We took part in 13 sports events. We made our mark only in four : wrestling, rifle shooting, boxing and badminton. In the other 10 we were just also ran. Is it not time to curtail the number of participants and the events of participation. My choice would be wrestling , boxing, and shooting. These sports must be given all encouragement to enable more people to participate in it. Shooting, apart from gaining medals at Olympics this would create an entire army of sharp shooters who will also be handy when the real need arises in future conflicts with our friendly neighbors with aman ki asha sparkling in their eyes. This is a sport with a purpose. Same is true with boxing and wrestling. Barring china , we and our other neighbors, considering our economy, are likely to run out of arms in any prolonged war. Since the fight must go on we are left with only hand to hand fighting. At this juncture the skill in the above three will give us an edge. With China we can only resort to the use of our discretion and start learning Chinese right away.
I am not in favor of badminton for Olympics. I watched keenly many of the badminton games where Chinese participated. China is not likely to be surpassed in this event for a long time to come. It does not mean that we should abandon this or other sports. We can hold national events on a wider scale to ascertain the best in the country and give them suitable rewards which we are doing anyway in the country.
Hockey especially must revert to our original national style and older rules. The way it is played now leaves no scope for the skilled dribbling practiced by Dyanchand. The westerners have changed the rules of the game to suit their superior physical strength. We will never beat them in this. Mind you, we drew a complete blank in all the qualifiers. Is it not enough to show us where we stand. Old rules and no need for astro turf etc. Let us take our hockey to our un-ploughed fields playing where our Dyanchands arose and pocketed Olympic golds in the past. Let the foreigners come and compete with us on our terms . We will show them what we can do.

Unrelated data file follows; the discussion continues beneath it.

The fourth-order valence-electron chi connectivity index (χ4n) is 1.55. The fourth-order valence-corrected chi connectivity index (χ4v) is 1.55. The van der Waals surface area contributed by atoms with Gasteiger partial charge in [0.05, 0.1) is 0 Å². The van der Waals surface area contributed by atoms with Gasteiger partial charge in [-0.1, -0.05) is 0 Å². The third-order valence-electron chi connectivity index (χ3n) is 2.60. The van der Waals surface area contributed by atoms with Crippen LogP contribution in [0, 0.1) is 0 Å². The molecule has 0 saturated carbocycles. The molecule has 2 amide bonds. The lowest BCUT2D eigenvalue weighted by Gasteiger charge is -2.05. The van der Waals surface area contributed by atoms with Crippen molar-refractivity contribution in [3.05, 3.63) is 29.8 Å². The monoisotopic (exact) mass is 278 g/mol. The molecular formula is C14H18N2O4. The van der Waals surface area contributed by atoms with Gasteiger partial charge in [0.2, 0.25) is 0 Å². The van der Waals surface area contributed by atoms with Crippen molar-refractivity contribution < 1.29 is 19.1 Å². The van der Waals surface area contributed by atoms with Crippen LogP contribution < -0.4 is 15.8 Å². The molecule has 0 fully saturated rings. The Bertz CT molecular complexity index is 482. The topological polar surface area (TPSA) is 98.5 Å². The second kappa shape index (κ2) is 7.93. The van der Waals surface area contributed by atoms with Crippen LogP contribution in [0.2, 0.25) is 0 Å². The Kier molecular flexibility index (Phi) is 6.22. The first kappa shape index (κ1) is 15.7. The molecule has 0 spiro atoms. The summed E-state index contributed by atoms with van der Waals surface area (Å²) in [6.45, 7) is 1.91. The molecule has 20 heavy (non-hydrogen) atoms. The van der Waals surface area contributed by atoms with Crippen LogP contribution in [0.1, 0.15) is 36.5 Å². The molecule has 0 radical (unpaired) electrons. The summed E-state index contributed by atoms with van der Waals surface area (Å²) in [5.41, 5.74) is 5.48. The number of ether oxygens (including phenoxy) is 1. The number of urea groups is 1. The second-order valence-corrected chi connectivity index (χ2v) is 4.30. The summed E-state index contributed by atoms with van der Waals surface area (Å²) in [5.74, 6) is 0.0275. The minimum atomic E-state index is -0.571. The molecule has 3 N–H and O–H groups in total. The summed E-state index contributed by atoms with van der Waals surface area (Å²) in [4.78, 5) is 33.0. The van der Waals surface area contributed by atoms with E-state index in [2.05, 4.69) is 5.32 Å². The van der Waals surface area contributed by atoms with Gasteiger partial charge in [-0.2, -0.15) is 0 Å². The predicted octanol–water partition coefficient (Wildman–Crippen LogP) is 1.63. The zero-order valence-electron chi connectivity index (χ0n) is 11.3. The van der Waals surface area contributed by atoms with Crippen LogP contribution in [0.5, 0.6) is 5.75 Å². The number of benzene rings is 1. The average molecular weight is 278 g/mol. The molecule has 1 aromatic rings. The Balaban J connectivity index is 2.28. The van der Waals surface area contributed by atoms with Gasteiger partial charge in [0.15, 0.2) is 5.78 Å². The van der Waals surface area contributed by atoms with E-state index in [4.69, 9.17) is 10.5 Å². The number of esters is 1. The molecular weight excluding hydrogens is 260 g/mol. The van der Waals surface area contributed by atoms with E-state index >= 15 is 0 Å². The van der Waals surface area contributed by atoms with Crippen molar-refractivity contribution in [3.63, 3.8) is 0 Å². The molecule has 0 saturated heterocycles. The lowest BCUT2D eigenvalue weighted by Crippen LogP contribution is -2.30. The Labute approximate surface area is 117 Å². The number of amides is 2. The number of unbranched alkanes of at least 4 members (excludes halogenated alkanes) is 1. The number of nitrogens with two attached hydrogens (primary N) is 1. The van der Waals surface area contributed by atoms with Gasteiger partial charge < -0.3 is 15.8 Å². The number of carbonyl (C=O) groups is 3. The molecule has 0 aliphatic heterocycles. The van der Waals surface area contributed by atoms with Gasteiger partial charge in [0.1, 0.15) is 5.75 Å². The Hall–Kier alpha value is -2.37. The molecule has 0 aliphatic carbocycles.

Archery has a long history in the country. We are good at it. To prove our prowess, we can do it locally. At the most we may invite participants from neighboring countries and pitch our skills against theirs. This will be again handy in filling a gap between the exhaustion of modern arms and hand to hand fighting in real war to which I referred earlier.
Boating is another event we are not bad at. Almost at the time of Olympics , a great event , probably reported only in the vernacular paper, the Jawaharlal Nehru Boat race, the snake boat race at Aleppy in Kerala was on. Specially crafted boats 100 ft long rowed by up to 100 boatmen was never thought of by the Olympic managers. It is a test of boating skill with beauty and music added to it to enhance its beauty.It must be developed into a national sport. Let the foreigners come and compete with us and we will show that they will never strike gold here.
So forget about gold at Olympics. Why bother about it when we can strike it here right in our backyards without in anyway diminishing the beneficial effects produced by sports. After all sports is for the development of the mind and body. We have enough avenues to practice it here within the country. Let us put a question mark on Olympics 2016.
Dr T N Vasudevan